Thursday, December 22, 2005

Looking for a Second Bite of Your Finances

Just off a telephone call from someone who is being hounded by the scammers looking for a second bite of this person's finances. Certainly neither the first nor the last of such calls I have, and will, receive.

First bite comes along by trotting out to an invention promotion outfit with your "new" idea. Wrong move.


  • Unless you have a ready-made, small niche market, there is no chance of succeeding in the market without meaningful patent protection.
  • There is no chance of obtaining meaningful patent protection unless your "new" idea is both new and nonobvious at minimum in comparison to what is disclosed in the patent literature.
  • There is no chance of getting an opinion that is beneficial to you (rather than beneficial to the invention promotion outfit) through the outfit's own attorney (whose client is the outfit, not you).

So the outfit takes its bite of your finances. A significant bite. They get your money and you get (a) a meaningless design patent or uselessly narrower utility patent (sometimes only a worthless Disclosure Document) plus (b) an unsuccessful "show to companies" campaign.

Do not feel bad the campaign was unsuccessful. They always are. (You should feel bad about going to the outfit to begin with.)

And those folks who end up with a worthless patent are targets for the second bite. It might come from the same outfit or an outfit with a different name and address, or whatever. Your patent is in the database of the United States Patent and Trademark Office, as required by law. Probably more significantly, your name is on the outfit's list.

Hey, who better to try to bite than someone who was successfully bitten before. Hey, when they are not busy selling worthless (and sometimes harmful) services, they can sell their lists. There is a market for their lists.

So now these persons with worthless patents are getting offers to market their ideas. Hey, they will do it for $12,000. Don't have $12,000 to spare? Some will even throw in 50%. Why not? Their out-of-pocket costs for your new worthless "out to companies" campaign will be under $100, and their time investment under an hour. So why not take $6,000 for it, if that is all they can get from you.

This posting sounds rather nasty, because I am feeling rather angry. Angry at the scammers, and angry that there are so many victim-wannabe's out there. Flashy brochures, nifty offices and wonderful things to say about your idea. Convincing?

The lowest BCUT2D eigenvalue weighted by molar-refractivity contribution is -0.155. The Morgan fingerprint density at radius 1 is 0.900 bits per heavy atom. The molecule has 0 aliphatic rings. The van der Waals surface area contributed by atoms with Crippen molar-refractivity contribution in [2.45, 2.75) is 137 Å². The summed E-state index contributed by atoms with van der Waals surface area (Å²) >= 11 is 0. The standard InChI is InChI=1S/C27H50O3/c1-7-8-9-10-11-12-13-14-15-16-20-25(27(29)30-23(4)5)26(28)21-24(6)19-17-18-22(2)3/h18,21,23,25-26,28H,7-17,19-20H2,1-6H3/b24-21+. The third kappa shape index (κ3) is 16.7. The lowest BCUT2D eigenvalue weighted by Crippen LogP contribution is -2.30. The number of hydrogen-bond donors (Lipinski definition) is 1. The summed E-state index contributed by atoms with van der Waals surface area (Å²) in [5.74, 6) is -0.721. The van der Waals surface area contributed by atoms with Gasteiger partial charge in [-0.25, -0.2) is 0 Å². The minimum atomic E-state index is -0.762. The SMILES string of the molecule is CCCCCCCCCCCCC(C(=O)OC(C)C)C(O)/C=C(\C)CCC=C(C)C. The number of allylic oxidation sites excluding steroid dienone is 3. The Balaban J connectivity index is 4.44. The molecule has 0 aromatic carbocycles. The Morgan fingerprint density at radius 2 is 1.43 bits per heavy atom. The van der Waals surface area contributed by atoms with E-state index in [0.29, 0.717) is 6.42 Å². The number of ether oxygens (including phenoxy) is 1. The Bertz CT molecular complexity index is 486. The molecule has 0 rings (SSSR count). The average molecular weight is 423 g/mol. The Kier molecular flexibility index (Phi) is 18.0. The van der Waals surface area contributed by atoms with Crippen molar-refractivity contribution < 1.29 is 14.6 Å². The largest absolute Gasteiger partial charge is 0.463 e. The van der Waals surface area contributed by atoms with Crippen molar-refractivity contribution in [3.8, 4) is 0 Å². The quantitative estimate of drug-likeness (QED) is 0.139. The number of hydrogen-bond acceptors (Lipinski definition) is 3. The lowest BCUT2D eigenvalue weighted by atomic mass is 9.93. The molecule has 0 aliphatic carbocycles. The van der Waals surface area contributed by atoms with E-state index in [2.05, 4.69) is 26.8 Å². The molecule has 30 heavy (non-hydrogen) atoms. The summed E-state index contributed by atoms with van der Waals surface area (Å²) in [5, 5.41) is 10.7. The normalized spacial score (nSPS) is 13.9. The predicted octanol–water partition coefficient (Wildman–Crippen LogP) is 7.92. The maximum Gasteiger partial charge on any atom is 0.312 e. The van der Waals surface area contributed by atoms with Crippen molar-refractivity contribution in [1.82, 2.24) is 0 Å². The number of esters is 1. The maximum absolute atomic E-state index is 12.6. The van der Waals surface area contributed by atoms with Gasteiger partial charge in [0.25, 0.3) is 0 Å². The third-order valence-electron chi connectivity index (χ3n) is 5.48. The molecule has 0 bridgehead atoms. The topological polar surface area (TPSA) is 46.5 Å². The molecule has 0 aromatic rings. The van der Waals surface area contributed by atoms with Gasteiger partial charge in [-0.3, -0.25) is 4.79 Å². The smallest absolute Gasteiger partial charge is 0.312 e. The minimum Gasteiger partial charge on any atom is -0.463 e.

Don't walk, run. Run to your nearest bar association. If your city does not have one, the closest large city and your state will have one that has a referral service. Get a referral to a registered patent attorney. And get a patent search and opinion from that patent attorney. And if it is negative, you have saved yourself from someone's bite.

If the opinion is negative, and you decide the opinion is wrong, you are not listening. There is no help for that problem.

If the opinion leaves open an opportunity for meaningful patent protection, thing hard first. Truly understand that, while absence of meaningful patent protection will kill any success potential, patent protection does not provide the success you want. If there is no market for your product, or no market at the price it can be put out at, or no way to get to the market, its doomed.

If you still want to go forward, and can afford to loose the investment you will be making, then go for good patent protection, with your own attorney, and not some outfit's attorney.

More information on patents, and those forever-with-us (because it is so profitable for them) invention promotion folks, at http://www.ftc.gov/bcp/conline/pubs/alerts/invnalrt.htm, a recent FTC warning publication, on the USPTO website www.uspto.gov and the Federal Trade Commission website www.ftc.gov and regarding meaningful patent protection on my website www.noreklaw.com and first blog at ipforall@blogspot.com -- good reading and good luck to you.

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